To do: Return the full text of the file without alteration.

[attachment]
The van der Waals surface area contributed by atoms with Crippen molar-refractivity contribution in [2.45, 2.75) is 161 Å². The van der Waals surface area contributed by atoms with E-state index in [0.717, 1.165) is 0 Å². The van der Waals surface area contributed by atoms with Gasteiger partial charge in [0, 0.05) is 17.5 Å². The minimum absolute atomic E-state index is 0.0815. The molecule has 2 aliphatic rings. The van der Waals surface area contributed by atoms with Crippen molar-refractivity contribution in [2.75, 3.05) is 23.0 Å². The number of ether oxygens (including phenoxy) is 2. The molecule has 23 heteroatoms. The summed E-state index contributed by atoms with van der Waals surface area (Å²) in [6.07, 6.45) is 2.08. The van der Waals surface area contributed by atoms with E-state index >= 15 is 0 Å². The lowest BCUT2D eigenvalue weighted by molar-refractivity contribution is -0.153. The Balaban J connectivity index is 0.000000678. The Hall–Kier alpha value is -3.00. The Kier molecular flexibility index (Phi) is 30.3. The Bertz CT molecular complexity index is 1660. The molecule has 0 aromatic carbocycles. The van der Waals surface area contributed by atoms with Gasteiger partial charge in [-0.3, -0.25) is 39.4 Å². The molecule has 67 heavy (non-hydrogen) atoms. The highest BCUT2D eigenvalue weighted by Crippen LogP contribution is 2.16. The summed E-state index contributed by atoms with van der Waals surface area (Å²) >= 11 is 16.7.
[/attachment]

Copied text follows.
The van der Waals surface area contributed by atoms with Crippen molar-refractivity contribution in [2.45, 2.75) is 161 Å². The van der Waals surface area contributed by atoms with E-state index in [0.717, 1.165) is 0 Å². The van der Waals surface area contributed by atoms with Gasteiger partial charge in [0, 0.05) is 17.5 Å². The minimum absolute atomic E-state index is 0.0815. The molecule has 2 aliphatic rings. The van der Waals surface area contributed by atoms with Crippen molar-refractivity contribution in [2.75, 3.05) is 23.0 Å². The number of ether oxygens (including phenoxy) is 2. The molecule has 23 heteroatoms. The summed E-state index contributed by atoms with van der Waals surface area (Å²) in [6.07, 6.45) is 2.08. The van der Waals surface area contributed by atoms with E-state index >= 15 is 0 Å². The lowest BCUT2D eigenvalue weighted by molar-refractivity contribution is -0.153. The Balaban J connectivity index is 0.000000678. The Hall–Kier alpha value is -3.00. The Kier molecular flexibility index (Phi) is 30.3. The Bertz CT molecular complexity index is 1660. The molecule has 0 aromatic carbocycles. The van der Waals surface area contributed by atoms with Gasteiger partial charge in [-0.3, -0.25) is 39.4 Å². The molecule has 67 heavy (non-hydrogen) atoms. The highest BCUT2D eigenvalue weighted by Crippen LogP contribution is 2.16. The summed E-state index contributed by atoms with van der Waals surface area (Å²) >= 11 is 16.7.